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Animal behaviour

Continuous activity in cetaceans after birth

Naturevolume 435page1177 (2005) | Download Citation


The exceptional wakefulness of newborn whales and dolphins has no ill-effect on their development.


All mammals previously studied take maximal rest or sleep after birth, with the amount gradually decreasing as they grow to adulthood1,2, and adult fruitflies and rats die if they are forcibly deprived of sleep3,4. It has therefore been assumed that sleep is necessary for development and serves a vital function in adults. But we show here that, unlike terrestrial mammals, killer-whale and bottlenose-dolphin neonates and their mothers show little or no typical sleep behaviour for the first postpartum month, avoiding obstacles and remaining mobile for 24 hours a day. We find that neonates and their mothers gradually increase the amount of time they spend resting to normal adult levels over a period of several months, but never exceed these levels. Our findings indicate either that sleep behaviour may not have the developmental and life-sustaining functions attributed to it, or that alternative mechanisms may have evolved in cetaceans.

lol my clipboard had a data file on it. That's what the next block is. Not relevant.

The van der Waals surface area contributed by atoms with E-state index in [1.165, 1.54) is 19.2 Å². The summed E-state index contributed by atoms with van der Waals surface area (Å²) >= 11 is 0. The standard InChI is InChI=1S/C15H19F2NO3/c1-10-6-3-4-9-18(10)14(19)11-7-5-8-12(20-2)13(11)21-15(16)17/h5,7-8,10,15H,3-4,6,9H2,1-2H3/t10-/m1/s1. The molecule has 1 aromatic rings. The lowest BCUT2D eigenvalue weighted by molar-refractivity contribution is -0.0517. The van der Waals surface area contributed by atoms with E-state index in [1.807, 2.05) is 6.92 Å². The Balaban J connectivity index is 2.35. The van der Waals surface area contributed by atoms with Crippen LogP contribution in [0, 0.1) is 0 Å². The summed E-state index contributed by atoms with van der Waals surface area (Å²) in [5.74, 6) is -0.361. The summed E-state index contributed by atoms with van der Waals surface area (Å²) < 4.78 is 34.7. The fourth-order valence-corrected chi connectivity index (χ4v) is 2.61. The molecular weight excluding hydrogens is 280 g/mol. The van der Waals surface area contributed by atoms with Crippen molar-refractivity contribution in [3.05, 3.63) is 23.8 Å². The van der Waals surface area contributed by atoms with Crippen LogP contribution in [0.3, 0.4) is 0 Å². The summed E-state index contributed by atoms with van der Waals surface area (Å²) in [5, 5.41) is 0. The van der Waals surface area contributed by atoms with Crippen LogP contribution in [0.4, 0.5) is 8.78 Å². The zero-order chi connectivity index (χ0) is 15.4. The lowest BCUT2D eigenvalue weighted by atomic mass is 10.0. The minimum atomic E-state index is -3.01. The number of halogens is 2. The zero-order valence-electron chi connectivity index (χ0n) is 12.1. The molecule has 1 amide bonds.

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Author information


  1. University of California, Los Angeles & VA GLAHS, Sepulveda, North Hills, 91343, California, USA

    • Oleg Lyamin
    •  & Jerome Siegel
  2. Utrish Dolphinarium, Moscow, 119071, Russia

    • Oleg Lyamin
    •  & Julia Pryaslova
  3. San Diego State University, San Diego, 92182, California, USA

    • Valentine Lance


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Competing interests

The authors declare no competing financial interests.

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Correspondence to Jerome Siegel.

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